The economic downturn began locally with the March 6 cancellation of South by Southwest Conference & Festivals, a crucial stimulus for small businesses, from retail shops to restaurants and music venues. The March 17 closure of dine-in service furthered the damage to restaurants, and the March 25 stay-home order, which is still active, stymied much of Austin’s remaining businesses. Although officials stand by the actions as crucial to slowing the spread of the highly contagious coronavirus, each decision proved more devastating to the local economy.
“Live music in Austin is dead,” Cody Cowan, who represents all the music venues in the Red River Cultural District as executive director of the Red River Merchants Association, told City Council May 7. “Under [coronavirus] closures, [music] venues were the first to go and will be the last to show.”
Under the new $18 million program created by City Council on May 7, the venues Cowan represents could receive critical assistance in weathering the pandemic’s storm. The program, which received unanimous support from City Council, creates three buckets of assistance packages: $11 million for the Commercial Loans for Economic Assistance and Recovery Fund, $1 million for the Childcare Support Fund and $6 million for the Austin Nonprofit & Civic Health Organizations Relief Fund. The city will seek nonprofits to effectively administer the $18 million.
These are the first local programs intended to be funded through the $170.8 million the city received through the federal coronavirus relief package.
District 6 Council Member Jimmy Flannigan, who led the programs’ creation, called it a “rapid prototype.” Flannigan said the intention is to take a small portion of the federal funding and see what the city’s nonprofits can do with it. Those that accomplish the most with their allocation will be shortlisted for additional funding.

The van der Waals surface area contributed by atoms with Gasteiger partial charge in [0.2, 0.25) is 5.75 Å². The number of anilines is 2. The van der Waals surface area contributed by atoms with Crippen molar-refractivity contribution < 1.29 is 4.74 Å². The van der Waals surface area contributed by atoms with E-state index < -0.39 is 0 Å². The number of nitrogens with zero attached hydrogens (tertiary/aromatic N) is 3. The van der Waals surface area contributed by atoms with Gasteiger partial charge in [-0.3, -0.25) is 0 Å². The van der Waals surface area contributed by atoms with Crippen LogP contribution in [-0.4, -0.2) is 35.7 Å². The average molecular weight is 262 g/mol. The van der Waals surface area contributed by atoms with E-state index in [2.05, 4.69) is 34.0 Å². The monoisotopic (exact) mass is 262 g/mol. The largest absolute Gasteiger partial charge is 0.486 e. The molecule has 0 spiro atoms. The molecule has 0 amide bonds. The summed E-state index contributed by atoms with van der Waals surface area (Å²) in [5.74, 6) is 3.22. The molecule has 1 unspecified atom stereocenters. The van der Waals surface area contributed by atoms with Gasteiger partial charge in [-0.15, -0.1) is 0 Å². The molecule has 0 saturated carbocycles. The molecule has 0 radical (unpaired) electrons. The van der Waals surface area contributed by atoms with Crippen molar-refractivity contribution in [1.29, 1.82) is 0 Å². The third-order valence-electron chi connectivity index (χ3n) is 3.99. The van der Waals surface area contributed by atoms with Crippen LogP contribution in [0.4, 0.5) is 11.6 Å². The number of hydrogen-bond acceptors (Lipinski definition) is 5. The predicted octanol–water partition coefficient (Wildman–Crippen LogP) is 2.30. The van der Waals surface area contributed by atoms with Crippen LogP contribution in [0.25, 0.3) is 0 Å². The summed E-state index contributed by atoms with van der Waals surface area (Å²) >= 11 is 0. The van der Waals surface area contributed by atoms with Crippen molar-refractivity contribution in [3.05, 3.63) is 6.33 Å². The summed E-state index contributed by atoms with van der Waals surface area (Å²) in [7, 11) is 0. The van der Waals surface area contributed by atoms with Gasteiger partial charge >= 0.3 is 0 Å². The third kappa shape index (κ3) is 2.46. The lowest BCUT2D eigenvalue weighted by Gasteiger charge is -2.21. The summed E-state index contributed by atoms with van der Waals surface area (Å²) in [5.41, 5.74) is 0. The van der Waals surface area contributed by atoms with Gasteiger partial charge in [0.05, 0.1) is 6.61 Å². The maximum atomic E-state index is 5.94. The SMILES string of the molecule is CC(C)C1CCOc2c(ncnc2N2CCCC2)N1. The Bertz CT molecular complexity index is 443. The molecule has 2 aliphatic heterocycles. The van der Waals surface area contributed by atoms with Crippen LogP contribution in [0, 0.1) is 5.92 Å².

The city will thoroughly monitor the program and how money is spent to collect data on need and efficiency. Flannigan, who expects a second and more devastating spike of the coronavirus, said this program will help get the ball rolling on building airtight programs and preparing for the next “three to six months.”
'An initial investment'
The $11 million allocated to the CLEAR Fund will be focused on small businesses and broken down into two buckets: $10 million for loans and grants related to business operations, and $1 million in grants to pay for any extra safety measures taken to comply with reopening orders.
Businesses that receive funds should offer commitments for employee retention, according to the City Council resolution. City Council members also want the money to focus on businesses that are especially vulnerable and may have not received any other assistance.
With the $1 million Childcare Support Fund, the city will help child care centers that serve families who receive child care subsidies. The money will go to affected centers that have “at least a 2-star rating under the Texas Rising Star system,” according to the resolution, have not received help through the federal Payroll Protection Plan and have virus mitigation needs.
The ANCHOR Fund’s $6 million will be funneled through five buckets focusing on the following areas:
- $2 million for health and human services;
- $1.25 million for workforce development and social/legal services;
- $1.25 million for education;
- $1 million for arts and culture; and
- $500,000 for environment and animals.
Organizations that are primarily based in Austin, listed as a 501(c)(3) and 509(a) public charities, and have at least one Form 990 on file with the Internal Revenue Service can qualify for funding but will be asked to outline how they have been affected by the coronavirus, how the money will be used and who the nonprofit serves.
District 10 City Council Member Alison Alter, who co-sponsored the resolution and helped draft the ANCHOR Fund requirements, called the program an “initial investment” and said the city would continue to monitor spending to further understand how best to allocate aid dollars. She said the nonprofit sector will be crucial as the city transitions out of the coronavirus disaster.
Flannigan and Alter said transparency in how this money is spent will be key to mitigating waste. City Council pushed the city manager to work with the local Community Action Network and the Capital Area Council of Governments to develop a dashboard that not only monitors how each dollar is spend in these programs, but also how all money allocated to coronavirus aid is spent.
“It’s the only way you can ensure that you limit waste and fraud when you’re also trying to move quickly,” Flannigan said.